Duty of Care

by JPL Barraclough
(London England)

It seems to me that the gaming industry has a duty of care to its customers, and the following statement from english law appears to apply, I think that legally and morally the industry should do their utmost to provide adequate safety alerts, and failure to provide responsible advice on a product leaves them wide open to legal challenges, :-

The three stage test following the establishment of the two stage test for a duty of care, there was a marked judicial retreat from the test, which was widely seen as being too inclusive, and being too easily applicable to cases which might be contrary to public policy.13 The test was formally overruled in Murphy v Brentwood District Council,14 where the House of Lords invoked the Practice Statement to depart from the Anns test. The resultant test for a duty of care - which remains good law today - can be found in the judgments of Caparo Industries plc v Dickman.15 A large criticism of the Anns test had been that it combined the test for proximity of relationship with forseeability of harm.16 Whereas Lord Atkin's neighbour principle emphasised a need for both a proximate relationship, as well as a forseeability of harm, the Anns test did not make such a clear distinction. Richard Kinder has stated that this led the courts to sometimes ignore relevant policy considerations,17 and to encourage "lazy thinking and woolly analysis."18 The resounding test attempts to reconcile the need for a control device, proximity of relationship, with forseeability of harm. Lord Oliver's speech in Caparo Industries plc v Dickman surmises the test for a duty of care:19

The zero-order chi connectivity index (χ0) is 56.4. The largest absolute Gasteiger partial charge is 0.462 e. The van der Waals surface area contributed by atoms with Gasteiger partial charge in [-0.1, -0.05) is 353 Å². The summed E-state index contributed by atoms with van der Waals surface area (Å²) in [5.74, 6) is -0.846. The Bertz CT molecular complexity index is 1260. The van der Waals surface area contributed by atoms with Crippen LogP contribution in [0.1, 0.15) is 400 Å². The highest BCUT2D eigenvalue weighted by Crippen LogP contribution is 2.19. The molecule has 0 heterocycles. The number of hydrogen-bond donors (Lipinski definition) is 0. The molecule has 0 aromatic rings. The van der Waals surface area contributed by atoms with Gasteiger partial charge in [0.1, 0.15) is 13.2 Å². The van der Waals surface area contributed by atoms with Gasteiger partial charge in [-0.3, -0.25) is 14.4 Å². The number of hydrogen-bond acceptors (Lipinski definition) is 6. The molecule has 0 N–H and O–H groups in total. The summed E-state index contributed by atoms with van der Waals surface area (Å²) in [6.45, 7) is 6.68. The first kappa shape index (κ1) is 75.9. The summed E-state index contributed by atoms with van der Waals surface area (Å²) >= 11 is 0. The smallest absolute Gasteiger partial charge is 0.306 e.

The harm which occurred must be a reasonable foreseeable result of the defendant's conduct;
A sufficient relationship of proximity or neighbourhood exists between the alleged wrongdoer and the person who has suffered damage;
It is fair, just and reasonable to impose liability.
In reintroducing the need for proximity as a central control device, it has been stated that these three stages are 'ingredients' of liability, rather than tests in their own right.20 For example, liability can arise between complete strangers, where positive acts involving foreseeable physical harm occur; where negligent omissions and misstatements occur however, it is necessary to show a proximate relationship, as well as a forseeability of harm.21

foreseeable harm can come from playing video games for extended time periods, there is a connection between the gaming industry and the gamer and the industry is negligent in not bringing this to their customers attention.

I hope your campaign is successful, by co-operation, however there may also be a legal remedy you may consider.

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Nov 09, 2011
Co-operative Working
by: David Staniforth

Thank you for posting on the www.take-time-out.info website, your comments are most welcome and i can see the point you are making, at the moment we are endeavouring to work with the Gaming Industry via UKIE, who, have shown a positive approach so far, although we are still waiting to hear if they intend to act to bring about change voluntarily.
We are also working with the Government, Department of Health and promoting a positive campaign to help gamers be aware of the risks.We will soon be joining forces with Lifeblood The national Thrombosis charity who are very experienced in the subject and have won respect in many areas for their work.
We sincerley hope that the Gaming industry will soon respond to our suggestions without the need for legal redress.
Thank You once again for posting this very relevant point.

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